The next resource that needs to be conserved is human resource. In order to sustain robust manpower, a nation must have healthy individuals. A fast-paced lifestyle has become the norm amongst Indians today. The practice of consuming excess food or junk food at odd hours has resulted in protein deficiency making individuals prone to health-related problems. Hence, healthy nutrient products and supplements have found acceptance amongst the country’s masses. As per estimates, Indian market alone is currently pegged at around Rs 4205 crores and is likely to be double in revenue by 2020. With the increasing population, maintaining balance with nature has become difficult for city planners. Demand for commercial and residential space has led to a spurt in property prices in cities like Mumbai, Pune, Bangalore, Delhi and Hyderabad. In such a scenario, providing affordable housing for lower-middle income middle income group becomes a challenging task. Urban problems namely land encroachment, unauthorised construction and slum become a daunted scenario for the citizens. The government has initiated a Skilled India campaign for upgrading technical knowledge of marginal labor. Even though skills can be upgraded, it becomes ineffective if the individual has to worry about buying a house in the city. To resolve this issue, the government can explore the possibility of providing temporary ecofriendly portable cabins on rental basis for a fixed period supporting economically weaker section. This will tackle the problems of unauthorised construction encroachment and destruction of the environment due to unplanned construction.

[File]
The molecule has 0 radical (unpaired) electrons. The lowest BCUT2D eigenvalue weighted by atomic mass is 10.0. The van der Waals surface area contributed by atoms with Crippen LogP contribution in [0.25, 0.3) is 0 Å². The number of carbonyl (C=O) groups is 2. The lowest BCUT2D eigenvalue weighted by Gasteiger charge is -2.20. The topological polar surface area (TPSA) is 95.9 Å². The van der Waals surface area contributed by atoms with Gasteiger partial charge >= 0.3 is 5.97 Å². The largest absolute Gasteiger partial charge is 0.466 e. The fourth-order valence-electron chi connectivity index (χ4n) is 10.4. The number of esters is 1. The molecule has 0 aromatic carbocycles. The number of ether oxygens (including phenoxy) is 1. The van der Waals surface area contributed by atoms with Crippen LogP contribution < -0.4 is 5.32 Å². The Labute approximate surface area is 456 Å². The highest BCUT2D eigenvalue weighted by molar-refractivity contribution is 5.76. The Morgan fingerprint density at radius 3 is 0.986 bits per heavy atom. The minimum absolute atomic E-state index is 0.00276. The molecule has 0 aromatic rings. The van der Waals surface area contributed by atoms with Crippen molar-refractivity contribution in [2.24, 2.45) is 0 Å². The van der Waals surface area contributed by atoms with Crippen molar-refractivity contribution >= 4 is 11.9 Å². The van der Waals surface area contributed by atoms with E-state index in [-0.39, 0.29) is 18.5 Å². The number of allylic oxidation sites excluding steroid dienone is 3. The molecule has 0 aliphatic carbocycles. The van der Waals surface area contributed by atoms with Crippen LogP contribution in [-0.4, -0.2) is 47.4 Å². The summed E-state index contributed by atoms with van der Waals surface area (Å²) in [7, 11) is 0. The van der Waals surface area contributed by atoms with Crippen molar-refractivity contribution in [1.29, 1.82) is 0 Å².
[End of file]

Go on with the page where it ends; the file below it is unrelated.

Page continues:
Funding requirement is a necessity for all development activities. A financial inclusion program that caters to all segments of stakeholders in a development system becomes the need of time. Taking a clue, government has initiated several policy measures towards attracting FDI in key sectors. For illustration, the government has allowed 100% FDI in the aviation sector for scheduled carriers, 100% in defence, 74% in pharmaceuticals, 100% in teleports, DTH and cable networks with government approval required above 49% investment and 100% in the e-commerce sector.
In addition, the Micro Finance Institution Sector has been recognised as a financial institution, for example, Micro Finance Bandhan became a scheduled commercial bank in FY 16, 7 NBFC-MFI and one core investment company having an NBFC-MFI as a subsidiary are likely to transform into SFBs by March 2017. Further, the government through RBI has recognised another mode to funding individuals by initiating a process toward regularising peer-to-peer (P2P) lending. It shall cater to the needs of individual’s fund requirements who despite credit worth profile, get excluded due to small amount size or no credit history or paperwork.
‘Make in India’ can only be sustained through the support of various critical sectors. To achieve this, the government has been focussing on critical segments simultaneously.
Courtesy: Times Of India